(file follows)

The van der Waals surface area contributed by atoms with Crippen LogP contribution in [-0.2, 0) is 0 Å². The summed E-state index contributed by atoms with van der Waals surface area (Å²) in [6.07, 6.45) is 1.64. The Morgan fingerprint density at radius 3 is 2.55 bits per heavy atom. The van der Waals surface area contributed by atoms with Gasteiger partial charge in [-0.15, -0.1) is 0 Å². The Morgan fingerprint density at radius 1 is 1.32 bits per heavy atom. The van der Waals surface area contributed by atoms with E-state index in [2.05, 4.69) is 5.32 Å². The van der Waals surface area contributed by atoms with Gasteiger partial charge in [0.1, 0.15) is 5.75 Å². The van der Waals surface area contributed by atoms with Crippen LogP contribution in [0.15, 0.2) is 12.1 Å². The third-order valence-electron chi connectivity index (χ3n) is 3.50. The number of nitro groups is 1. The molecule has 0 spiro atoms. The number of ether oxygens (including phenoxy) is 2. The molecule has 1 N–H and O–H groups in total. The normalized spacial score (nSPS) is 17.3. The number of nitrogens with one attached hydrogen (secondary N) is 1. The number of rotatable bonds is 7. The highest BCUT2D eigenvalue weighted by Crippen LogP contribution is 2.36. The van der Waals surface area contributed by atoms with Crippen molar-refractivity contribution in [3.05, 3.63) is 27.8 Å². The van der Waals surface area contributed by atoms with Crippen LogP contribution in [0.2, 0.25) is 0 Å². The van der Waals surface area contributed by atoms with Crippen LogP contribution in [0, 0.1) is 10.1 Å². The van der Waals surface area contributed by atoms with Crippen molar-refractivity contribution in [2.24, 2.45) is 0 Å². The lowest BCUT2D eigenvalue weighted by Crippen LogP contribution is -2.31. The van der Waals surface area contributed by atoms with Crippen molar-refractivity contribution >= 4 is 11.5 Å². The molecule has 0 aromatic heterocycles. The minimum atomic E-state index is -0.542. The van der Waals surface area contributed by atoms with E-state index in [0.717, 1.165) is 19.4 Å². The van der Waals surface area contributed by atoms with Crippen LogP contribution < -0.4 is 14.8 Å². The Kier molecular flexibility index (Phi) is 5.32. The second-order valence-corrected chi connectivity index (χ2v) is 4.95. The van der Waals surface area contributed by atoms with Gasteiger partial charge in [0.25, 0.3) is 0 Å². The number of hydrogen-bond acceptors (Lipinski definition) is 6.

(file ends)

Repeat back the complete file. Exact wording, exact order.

The van der Waals surface area contributed by atoms with Crippen LogP contribution in [-0.2, 0) is 0 Å². The summed E-state index contributed by atoms with van der Waals surface area (Å²) in [6.07, 6.45) is 1.64. The Morgan fingerprint density at radius 3 is 2.55 bits per heavy atom. The van der Waals surface area contributed by atoms with Gasteiger partial charge in [-0.15, -0.1) is 0 Å². The Morgan fingerprint density at radius 1 is 1.32 bits per heavy atom. The van der Waals surface area contributed by atoms with E-state index in [2.05, 4.69) is 5.32 Å². The van der Waals surface area contributed by atoms with Gasteiger partial charge in [0.1, 0.15) is 5.75 Å². The van der Waals surface area contributed by atoms with Crippen LogP contribution in [0.15, 0.2) is 12.1 Å². The third-order valence-electron chi connectivity index (χ3n) is 3.50. The number of nitro groups is 1. The molecule has 0 spiro atoms. The number of ether oxygens (including phenoxy) is 2. The molecule has 1 N–H and O–H groups in total. The normalized spacial score (nSPS) is 17.3. The number of nitrogens with one attached hydrogen (secondary N) is 1. The number of rotatable bonds is 7. The highest BCUT2D eigenvalue weighted by Crippen LogP contribution is 2.36. The van der Waals surface area contributed by atoms with Crippen molar-refractivity contribution in [3.05, 3.63) is 27.8 Å². The van der Waals surface area contributed by atoms with Crippen LogP contribution in [0.2, 0.25) is 0 Å². The van der Waals surface area contributed by atoms with Crippen LogP contribution in [0, 0.1) is 10.1 Å². The van der Waals surface area contributed by atoms with Crippen molar-refractivity contribution in [2.24, 2.45) is 0 Å². The lowest BCUT2D eigenvalue weighted by Crippen LogP contribution is -2.31. The van der Waals surface area contributed by atoms with Crippen molar-refractivity contribution >= 4 is 11.5 Å². The molecule has 0 aromatic heterocycles. The minimum atomic E-state index is -0.542. The van der Waals surface area contributed by atoms with E-state index in [0.717, 1.165) is 19.4 Å². The van der Waals surface area contributed by atoms with Crippen LogP contribution < -0.4 is 14.8 Å². The Kier molecular flexibility index (Phi) is 5.32. The second-order valence-corrected chi connectivity index (χ2v) is 4.95. The van der Waals surface area contributed by atoms with Gasteiger partial charge in [0.25, 0.3) is 0 Å². The number of hydrogen-bond acceptors (Lipinski definition) is 6.